WASHINGTON – The U.S. Department of Homeland Security (DHS) Science and Technology Directorate (S&T) announced the award of $5.6 million in Scientific Leadership Award (SLA) grants to five Minority Serving Institutions (MSIs). The City University of New York – John Jay College of Criminal Justice, Howard University, North Carolina Central University, Florida International University, and Prairie View A&M University will partner with DHS S&T Centers of Excellence to develop course content and engage students and faculty in research relevant to the nation’s complex homeland security challenges
“These grants are one of the ways that S&T is helping to build a diverse, highly capable, technical workforce for the homeland security mission. Minority Serving Institutions bring a heretofore untapped well of talent and energy to homeland security technical challenges” said DHS Acting Under Secretary for Science and Technology William N. Bryan. “These institutions will become integral elements of the homeland security university network.”
The awarded institutions will develop a wide-range of research topics that impact the overarching homeland security enterprise.
- City University of New York – John Jay College of Criminal Justice, will receive $1 million to improve upon the study of disciplinary theory and advanced-behavioral science methods through the use of data analysis and evidence-based metrics.
- Howard University will receive $1,198,627 to research security engineering for resilient network infrastructure.
- Florida International University will receive $1.2 million to further develop cyber security education and research for critical infrastructure resilience.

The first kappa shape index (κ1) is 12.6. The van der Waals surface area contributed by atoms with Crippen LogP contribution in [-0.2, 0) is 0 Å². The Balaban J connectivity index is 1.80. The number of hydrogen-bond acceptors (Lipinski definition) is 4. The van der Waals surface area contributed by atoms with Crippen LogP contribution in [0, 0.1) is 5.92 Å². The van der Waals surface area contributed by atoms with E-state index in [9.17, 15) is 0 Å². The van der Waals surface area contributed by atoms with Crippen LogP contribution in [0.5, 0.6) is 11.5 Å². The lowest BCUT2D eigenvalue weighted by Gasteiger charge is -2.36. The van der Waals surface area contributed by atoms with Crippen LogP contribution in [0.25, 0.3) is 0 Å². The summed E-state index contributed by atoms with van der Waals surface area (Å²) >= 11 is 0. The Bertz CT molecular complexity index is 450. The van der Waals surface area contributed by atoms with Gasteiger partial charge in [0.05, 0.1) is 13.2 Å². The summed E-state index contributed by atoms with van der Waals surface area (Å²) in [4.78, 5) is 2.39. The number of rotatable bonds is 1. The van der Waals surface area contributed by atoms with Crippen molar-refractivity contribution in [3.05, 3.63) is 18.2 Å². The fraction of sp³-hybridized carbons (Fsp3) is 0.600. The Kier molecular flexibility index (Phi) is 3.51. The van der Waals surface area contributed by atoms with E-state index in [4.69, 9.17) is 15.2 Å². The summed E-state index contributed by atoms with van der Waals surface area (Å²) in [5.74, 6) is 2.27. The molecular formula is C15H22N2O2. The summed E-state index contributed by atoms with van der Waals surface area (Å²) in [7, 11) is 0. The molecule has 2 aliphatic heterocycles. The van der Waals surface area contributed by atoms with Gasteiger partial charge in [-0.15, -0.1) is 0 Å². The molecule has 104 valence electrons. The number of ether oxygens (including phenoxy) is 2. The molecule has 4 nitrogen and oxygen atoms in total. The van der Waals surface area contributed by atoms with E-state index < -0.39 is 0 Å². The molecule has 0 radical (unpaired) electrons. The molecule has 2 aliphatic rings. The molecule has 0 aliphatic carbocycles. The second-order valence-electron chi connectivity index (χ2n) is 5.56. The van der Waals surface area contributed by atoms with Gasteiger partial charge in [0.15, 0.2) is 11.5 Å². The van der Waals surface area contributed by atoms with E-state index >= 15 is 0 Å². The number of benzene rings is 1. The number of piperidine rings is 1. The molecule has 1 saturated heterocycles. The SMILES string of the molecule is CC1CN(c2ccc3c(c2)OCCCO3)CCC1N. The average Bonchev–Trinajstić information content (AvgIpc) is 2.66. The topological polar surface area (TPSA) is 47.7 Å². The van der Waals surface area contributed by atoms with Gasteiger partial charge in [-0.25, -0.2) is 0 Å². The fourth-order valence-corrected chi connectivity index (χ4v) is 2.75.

- North Carolina Central University will receive $1.2 million to research novel explosives detection sensors.
- Prairie View A&M University will receive $1 million for innovative social media analytics to improve disaster management.
SLA grants are competitively awarded to accredited MSIs to develop educational programs in homeland security science and engineering; establish related curricula and courses of study; support the development of early career faculty; and recruit and mentor students. The grants will build educational and research capabilities within MSIs, which include Historically Black Colleges and Universities, Hispanic Serving Institutions, Tribal Colleges and Universities, and Asian American and Pacific Islander Serving Institutions.
“Since 2007, our program has provided 65 awards to various MSIs,” said Dr. Matthew Clark, Director of S&T’s Office of University Programs. “Previous recipients have produced new coursework, patents, technologies, and mentored hundreds of students who are now working in the homeland security enterprise.”
For more information about the S&T Office of University Programs, visit http://www.dhs.gov/science-and-technology/office-university-programs. For more information about the DHS Centers of Excellence see http://www.dhs.gov/science-and-technology/centers-excellence.